Asymptomatic patients may require only clinical surveillance and no treatment. However, treatment with bisphosphonates should be considered for asymptomatic patients who have significant involvement of the skull, long bones, or vertebrae. Patients must be monitored carefully before, during, and after treatment with clinical examinations and serial serum alkaline phosphatase determinations.
Zoledronic acid is the treatment of choice. Administered intravenously as a single 5-mg dose, it normalizes the serum alkaline phosphatase in 89% of patients by 6 months and in 98% by 2 years.
Zoledronic acid should be administered prior to total arthroplasty for a Paget-involved joint in order to reduce the risk of intraoperative hemorrhaging and loosening of the prosthesis postoperatively. Zoledronic acid should also be administered before osteotomy for severe bowing of a lower extremity caused by Paget disease. For patients with paraplegia due to vertebral involvement, intravenous zoledronic acid should be given while neurosurgical consultation is obtained.
Patients frequently experience a paradoxical increase in pain at sites of disease soon after commencing bisphosphonate therapy; this is the “first dose effect” and the pain usually subsides with further treatment. Following intravenous zoledronic acid, patients frequently experience fever, fatigue, myalgia, bone pain, and ocular problems. Serious side effects are rare but include seizures, uveitis, and acute kidney disease. Asthma may occur in aspirin-sensitive patients. Hypocalcemia is common and may be severe, especially if intravenous bisphosphonates are given along with loop diuretics. Therefore, it is advisable to administer calcium and vitamin D supplements, especially during the first 2 weeks following treatment. Any vitamin D deficiency should be corrected before prescribing a bisphosphonate.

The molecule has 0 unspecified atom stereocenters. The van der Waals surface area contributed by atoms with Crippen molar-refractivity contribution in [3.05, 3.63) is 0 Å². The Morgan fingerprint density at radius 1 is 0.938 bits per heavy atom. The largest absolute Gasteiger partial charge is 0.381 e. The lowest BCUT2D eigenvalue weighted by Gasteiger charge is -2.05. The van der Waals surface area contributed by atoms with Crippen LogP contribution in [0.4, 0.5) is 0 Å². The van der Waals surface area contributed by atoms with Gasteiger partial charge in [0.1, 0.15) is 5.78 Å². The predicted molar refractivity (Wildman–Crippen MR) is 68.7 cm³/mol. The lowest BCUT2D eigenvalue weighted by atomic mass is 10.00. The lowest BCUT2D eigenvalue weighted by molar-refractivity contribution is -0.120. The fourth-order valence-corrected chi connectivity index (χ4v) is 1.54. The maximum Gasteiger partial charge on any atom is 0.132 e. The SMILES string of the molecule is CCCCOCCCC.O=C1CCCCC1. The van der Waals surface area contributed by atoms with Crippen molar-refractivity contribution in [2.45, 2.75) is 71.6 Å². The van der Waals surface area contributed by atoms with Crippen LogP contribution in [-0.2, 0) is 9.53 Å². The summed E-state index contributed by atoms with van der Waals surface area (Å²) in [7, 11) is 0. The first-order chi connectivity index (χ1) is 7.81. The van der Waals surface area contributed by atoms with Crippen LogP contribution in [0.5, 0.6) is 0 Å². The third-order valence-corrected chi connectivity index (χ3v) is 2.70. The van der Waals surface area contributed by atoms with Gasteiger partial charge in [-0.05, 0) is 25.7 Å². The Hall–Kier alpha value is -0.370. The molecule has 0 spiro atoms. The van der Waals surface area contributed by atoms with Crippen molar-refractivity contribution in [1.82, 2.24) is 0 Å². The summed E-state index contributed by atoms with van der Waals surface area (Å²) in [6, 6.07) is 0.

Oral bisphosphonate regimens are inferior to intravenous zoledronic acid for therapy of Paget disease. However, if they are given, to prevent esophageal complications, oral bisphosphonates should be taken with 8 oz of plain water only, and the patient must remain upright afterward. Oral bisphosphonates are relatively contraindicated in patients with a history of esophagitis, esophageal stricture, dysphagia, hiatal hernia, or achalasia. Patients who cannot tolerate bisphosphonates may be treated with calcitonin.